How does “Pay it Forward” Work in Business?

The topic of “paying it forward” came from a reader. Here is his comment:

“Pay it Forward – any feedback or insights welcome.”

Short, sweet and to the point, you would think.

Immediately, I thought about the movie I saw years ago, “Pay It Forward”, a compelling story of a child who led by example and taught others about being selfless.

Paying it forward is based on a single premise. If you do a good deed for someone, do it without personal gain. If someone wants to return the favor, you politely suggest that s/he do a good deed for someone else in need and pay it forward instead of backwards.

The interesting aspect of paying it forward is it might be easier to do in our personal life than in business. The traditional way of doing business is, “if you scratch my back, I’ll scratch yours”, otherwise known as a closed system.

The Closed System

In the example below, John has a client or customer who has a problem where Gail’s insight would help shape the project’s direction. In the closed system, if John asks Gail for help, he will know he “owes” a favor back to Gail. The favor could be an expectation that Gail will be brought into the project or she will receive a kick back payment for offering her help.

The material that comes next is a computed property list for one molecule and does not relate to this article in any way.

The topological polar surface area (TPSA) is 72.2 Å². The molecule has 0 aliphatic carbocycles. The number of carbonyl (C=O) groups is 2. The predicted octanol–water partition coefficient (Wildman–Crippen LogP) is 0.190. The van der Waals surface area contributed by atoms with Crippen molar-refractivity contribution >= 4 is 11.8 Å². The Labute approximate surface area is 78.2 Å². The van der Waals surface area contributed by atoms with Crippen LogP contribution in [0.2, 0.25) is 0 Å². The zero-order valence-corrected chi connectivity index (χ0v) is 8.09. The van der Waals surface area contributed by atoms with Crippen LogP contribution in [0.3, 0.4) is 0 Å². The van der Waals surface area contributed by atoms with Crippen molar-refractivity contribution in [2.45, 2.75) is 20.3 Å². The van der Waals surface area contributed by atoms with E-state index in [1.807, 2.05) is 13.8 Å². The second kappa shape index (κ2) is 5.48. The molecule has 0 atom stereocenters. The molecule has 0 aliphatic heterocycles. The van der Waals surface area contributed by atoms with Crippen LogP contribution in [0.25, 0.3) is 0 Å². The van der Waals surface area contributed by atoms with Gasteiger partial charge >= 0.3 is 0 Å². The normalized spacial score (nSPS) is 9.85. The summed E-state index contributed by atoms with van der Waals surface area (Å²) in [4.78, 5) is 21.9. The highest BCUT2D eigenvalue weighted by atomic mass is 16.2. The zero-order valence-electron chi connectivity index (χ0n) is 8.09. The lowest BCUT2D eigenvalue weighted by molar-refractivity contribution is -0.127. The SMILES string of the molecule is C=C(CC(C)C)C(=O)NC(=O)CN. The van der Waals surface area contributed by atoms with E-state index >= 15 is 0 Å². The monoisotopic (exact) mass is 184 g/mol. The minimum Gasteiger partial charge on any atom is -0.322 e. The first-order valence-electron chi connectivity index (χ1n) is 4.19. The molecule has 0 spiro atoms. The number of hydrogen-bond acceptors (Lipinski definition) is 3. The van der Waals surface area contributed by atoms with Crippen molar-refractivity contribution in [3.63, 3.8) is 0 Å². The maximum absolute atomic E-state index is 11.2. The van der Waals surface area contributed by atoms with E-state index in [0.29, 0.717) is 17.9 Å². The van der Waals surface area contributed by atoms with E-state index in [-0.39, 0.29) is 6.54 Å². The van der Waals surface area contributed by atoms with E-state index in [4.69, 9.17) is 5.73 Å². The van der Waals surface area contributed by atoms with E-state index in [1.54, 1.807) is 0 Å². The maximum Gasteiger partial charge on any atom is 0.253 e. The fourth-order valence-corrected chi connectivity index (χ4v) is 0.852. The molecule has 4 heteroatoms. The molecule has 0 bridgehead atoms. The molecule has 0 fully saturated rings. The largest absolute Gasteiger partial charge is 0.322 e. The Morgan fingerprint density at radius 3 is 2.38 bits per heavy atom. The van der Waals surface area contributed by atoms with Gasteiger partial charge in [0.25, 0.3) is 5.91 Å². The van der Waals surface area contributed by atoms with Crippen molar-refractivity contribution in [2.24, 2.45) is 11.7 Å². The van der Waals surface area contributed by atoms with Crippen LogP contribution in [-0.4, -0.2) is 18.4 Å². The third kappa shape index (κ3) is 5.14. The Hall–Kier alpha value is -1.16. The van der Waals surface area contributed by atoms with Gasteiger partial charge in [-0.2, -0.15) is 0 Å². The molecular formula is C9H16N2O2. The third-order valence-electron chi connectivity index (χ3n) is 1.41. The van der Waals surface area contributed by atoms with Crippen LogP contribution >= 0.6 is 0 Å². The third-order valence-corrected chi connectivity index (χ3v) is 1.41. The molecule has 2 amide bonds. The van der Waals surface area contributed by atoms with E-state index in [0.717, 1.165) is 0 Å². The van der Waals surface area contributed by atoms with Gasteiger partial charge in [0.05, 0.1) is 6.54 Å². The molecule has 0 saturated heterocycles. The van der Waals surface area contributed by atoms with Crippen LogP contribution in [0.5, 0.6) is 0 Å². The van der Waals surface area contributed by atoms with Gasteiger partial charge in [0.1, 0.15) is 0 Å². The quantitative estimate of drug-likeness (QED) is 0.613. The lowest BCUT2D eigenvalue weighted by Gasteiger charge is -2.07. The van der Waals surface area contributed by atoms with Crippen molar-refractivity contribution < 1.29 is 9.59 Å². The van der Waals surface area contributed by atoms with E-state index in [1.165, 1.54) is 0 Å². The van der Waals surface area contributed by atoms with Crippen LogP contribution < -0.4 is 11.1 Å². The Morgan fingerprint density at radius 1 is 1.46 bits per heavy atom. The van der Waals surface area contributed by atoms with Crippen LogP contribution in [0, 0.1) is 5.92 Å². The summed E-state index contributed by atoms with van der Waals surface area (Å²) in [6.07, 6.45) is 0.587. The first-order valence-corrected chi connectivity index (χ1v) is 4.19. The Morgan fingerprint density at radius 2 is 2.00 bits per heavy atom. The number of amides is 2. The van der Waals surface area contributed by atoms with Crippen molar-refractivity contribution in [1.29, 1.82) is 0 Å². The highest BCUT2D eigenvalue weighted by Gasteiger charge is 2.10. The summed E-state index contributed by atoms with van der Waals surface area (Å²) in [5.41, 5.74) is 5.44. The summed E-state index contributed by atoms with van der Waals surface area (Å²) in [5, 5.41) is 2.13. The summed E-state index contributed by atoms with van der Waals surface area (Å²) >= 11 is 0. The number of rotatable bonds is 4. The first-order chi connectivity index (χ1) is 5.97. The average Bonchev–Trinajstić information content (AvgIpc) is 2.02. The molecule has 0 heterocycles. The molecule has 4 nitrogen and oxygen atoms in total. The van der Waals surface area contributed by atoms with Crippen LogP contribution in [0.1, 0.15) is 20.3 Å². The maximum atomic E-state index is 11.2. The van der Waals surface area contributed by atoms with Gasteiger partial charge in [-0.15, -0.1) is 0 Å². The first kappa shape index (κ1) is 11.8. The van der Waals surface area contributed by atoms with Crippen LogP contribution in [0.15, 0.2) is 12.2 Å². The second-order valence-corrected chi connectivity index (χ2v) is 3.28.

The focus is centered on the two parties; creating a closed system of benefits. While it may make the relationship between the two parties stronger, it also creates a barrier for others to enter into the relationship.

Now, let’s look at the pay it forward model in business because implementing it becomes more complicated.

The Pay it Forward Model

As a consultant, entrepreneur or business owner, you offer products or services to clients and customers. Sales are required to generate income, otherwise the bills are unpaid. So, the question is if you give your product or service away for free without some type of reciprocation or pay back from the other party, how does that benefit you?

Simply, it may or it may not benefit you immediately. That’s the reality of the pay it forward model – you lose control. But paying it forward may work to your advantage long term too!

In this situation, John asks Gail for help and there is no expectation from Gail to receive anything in return. It is more important to Gail that John is able to help his customer and in turn his customer will go on to help other clients or customers.

The goodwill Gail creates hopefully spreads through the channels. When someone asks, “How did you figured out that answer?” Gail’s name may be mentioned. The power of paying it forward is that Gail’s expertise may reach to more than 27 people and one of them may ultimately pay it forward to her in some way to benefit her business.

Does Pay it Forward Work all the Time?

From my realist point of view –pay it forward doesn’t work all the time, especially in business and I’ll cover that in my next article.